‘The code is the paint and the screen is the canvas’ - Niio's online art

Tel Aviv start-up Niio makes art accessible online.

Quayola (UK), Camouflage (2018)  (photo credit: NIIO)
Quayola (UK), Camouflage (2018)
(photo credit: NIIO)
By now, we’d all love to have an exciting new background for our Zoom meetings, and Niio, a Tel Aviv-based start-up that provides art for the digital age, has a free solution.
Users can go to a link on its website and choose from many options. You can make it look as if you are in a beautiful room in a mansion with a video art collection on the walls, or you can choose a single video artwork to fill your background.
CEO Rob Anders, who founded Niio in 2014 with CTO Oren Moshe, hopes that many people will be intrigued by the idea of a combining Zoom with art and will take an interest in the start-up’s main offering: its moving-image art platform.
Hosting 12,000 video artworks, with a network of 4,000 artists and institutions operating in 42 countries, Niio is the largest moving-image art platform in the world. Its technology enables streaming of artworks to any screen, anywhere in the world.
“We are creating an art-on-demand model that will be to moving-image art what Netflix and Spotify are to television and music,” said Anders in a Zoom interview from his home in the Neve Tzedek section of Tel Aviv, emphasizing that Niio wants to redefine the screen as an art destination, accessible to all.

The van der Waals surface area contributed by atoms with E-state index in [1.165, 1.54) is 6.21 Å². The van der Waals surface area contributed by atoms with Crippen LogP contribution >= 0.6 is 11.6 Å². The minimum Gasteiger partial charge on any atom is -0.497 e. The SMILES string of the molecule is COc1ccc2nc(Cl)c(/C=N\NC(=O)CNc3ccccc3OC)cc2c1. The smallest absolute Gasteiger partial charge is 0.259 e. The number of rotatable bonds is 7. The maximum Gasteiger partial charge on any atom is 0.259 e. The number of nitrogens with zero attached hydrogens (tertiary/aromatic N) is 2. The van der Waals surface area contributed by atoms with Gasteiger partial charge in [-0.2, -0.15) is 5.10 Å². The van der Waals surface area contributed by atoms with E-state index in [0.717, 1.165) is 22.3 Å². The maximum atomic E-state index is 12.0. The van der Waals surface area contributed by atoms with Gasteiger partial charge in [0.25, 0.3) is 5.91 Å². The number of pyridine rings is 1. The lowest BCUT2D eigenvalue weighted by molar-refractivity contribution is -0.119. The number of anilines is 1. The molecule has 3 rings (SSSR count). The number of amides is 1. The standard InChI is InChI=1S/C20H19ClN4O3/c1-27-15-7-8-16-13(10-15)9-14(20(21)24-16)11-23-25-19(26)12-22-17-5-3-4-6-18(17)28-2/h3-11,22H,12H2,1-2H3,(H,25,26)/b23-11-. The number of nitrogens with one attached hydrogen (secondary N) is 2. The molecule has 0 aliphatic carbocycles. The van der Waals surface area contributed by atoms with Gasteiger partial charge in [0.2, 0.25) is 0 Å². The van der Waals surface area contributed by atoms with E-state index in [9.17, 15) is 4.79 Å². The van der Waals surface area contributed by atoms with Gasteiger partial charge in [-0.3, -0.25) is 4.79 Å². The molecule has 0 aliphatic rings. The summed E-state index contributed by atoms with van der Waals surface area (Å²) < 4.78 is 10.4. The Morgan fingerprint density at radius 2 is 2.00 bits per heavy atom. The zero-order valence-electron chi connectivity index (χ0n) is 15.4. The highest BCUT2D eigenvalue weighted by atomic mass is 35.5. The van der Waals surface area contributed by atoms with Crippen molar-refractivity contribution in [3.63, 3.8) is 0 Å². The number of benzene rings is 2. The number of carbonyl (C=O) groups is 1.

Anders hopes that the Zoom backgrounds, showing rooms and art, which have become especially popular with all the online meetings taking place during the novel coronavirus pandemic, are giving people a glimpse into the world of moving-image art.
“It’s kind of interesting now with the virtual meetings, there’s a kind of social currency to people’s virtual space, like how their office looks and how they dress. It’s another way to express themselves and their individuality and a new way to showcase art.”
Although music, drama and almost every kind of creative work are found in abundance online, the art world has lagged behind, partly due to concerns about security and piracy, partly due to reluctance of artists to give up control of how their art is viewed, and partly due to the lack of dedicated technology tools and standards for the market.
But these barriers are breaking down, gradually, said Anders. While once art was sold in a “scarcity market,” meaning artworks were either one-of-a-kind, or released in limited-edition series, now “technology is enabling new models which make art more accessible to a broader audience.”
Niio works with a variety of audiences: businesses, such as high-end hotels; real-estate developments; corporations that want to showcase a different and varied kind of artwork in their public spaces and offices; collectors; personal consumers who are interested in displaying art in their homes; and media artists who are looking for a new way to connect with art lovers.
Niio offers curated digital art galleries that can be displayed in public spaces, such as the Norman, a celebrated boutique hotel in Tel Aviv. The artwork available on Niio is curated by acclaimed artists and experienced art gallery curators from around the world. Typically, the digital art will be displayed on a screen in which the images move and change.
“At the Norman, our art is available on screens in the rooms and in the bar and the restaurant.” Niio also has a global partnership with the Marriott and Hilton hotel chains. “We are redefining how the screen is used.”